laughing

A Love Letter To Letting Go & Laughing More

Time and time again, I have seen proven, that laughter truly is the best medicine.

I am a full-fledged recovering serious person. I am a firstborn, people-pleasing, recovering-perfectionist. In the past, I’ve known myself to be very anxious and not a stranger to panic attacks.
Today, thanks to years of therapy, a library full of self-help books, mindfulness, meditation, reiki, my dear friend Zoloft, and an easy-going husband with a wonderful sense of humor (who happens to have a professional comedian on his resume) I have slowly, and at times painfully, learned to “lighten up.”
One major reason why I decided to live lighter was that it was too damn exhausting to be so damn serious all the time. Many would have called me rigid. Things had to be a certain way…MY way. My anxiety caused me to be controlling and perfectionistic.

Does this ring a bell for anyone?

I began to recognize that what may have worked for me at one time (anxiety=control=protection), was causing more problems than it was helping. I didn’t need to protect myself as much as I once did and therefore I didn’t need to be as controlling or anxious. As a result, I slowly and cautiously started allowing myself to have fun.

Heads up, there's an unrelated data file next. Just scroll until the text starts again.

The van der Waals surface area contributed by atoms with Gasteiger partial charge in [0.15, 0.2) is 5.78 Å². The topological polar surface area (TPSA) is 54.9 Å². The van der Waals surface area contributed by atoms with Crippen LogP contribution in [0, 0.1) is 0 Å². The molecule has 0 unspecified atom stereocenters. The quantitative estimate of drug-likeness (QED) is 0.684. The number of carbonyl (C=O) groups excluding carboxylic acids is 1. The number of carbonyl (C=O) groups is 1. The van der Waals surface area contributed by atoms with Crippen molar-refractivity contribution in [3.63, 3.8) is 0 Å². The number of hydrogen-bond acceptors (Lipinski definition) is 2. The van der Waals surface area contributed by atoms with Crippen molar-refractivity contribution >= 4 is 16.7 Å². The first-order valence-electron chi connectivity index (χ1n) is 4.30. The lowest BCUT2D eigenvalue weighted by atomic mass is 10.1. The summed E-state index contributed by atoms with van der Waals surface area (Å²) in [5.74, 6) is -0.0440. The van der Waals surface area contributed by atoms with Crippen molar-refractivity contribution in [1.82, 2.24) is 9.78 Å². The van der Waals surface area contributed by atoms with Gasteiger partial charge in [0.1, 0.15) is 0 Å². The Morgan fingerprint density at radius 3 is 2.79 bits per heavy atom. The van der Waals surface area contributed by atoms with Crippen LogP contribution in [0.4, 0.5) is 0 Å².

But I had to learn how to have fun.

It was not something that came naturally to me. And I had to accept that my version of “fun” (read books for fun, have deep conversations, go to bed early, wake up early, contemplate the meaning of life…) was not always the same as others.
I began to get to know myself and what I needed at any given moment. I had a better understanding of my anxiety when it did come to visit, but it was no longer a constant companion.
Now I balance my high-achieving nature with a “good enough” mentality. I don’t need to give 110% to everything I do. I honor myself and what I need and want at any given moment.  And I look for every appropriate opportunity to find humor and laugh.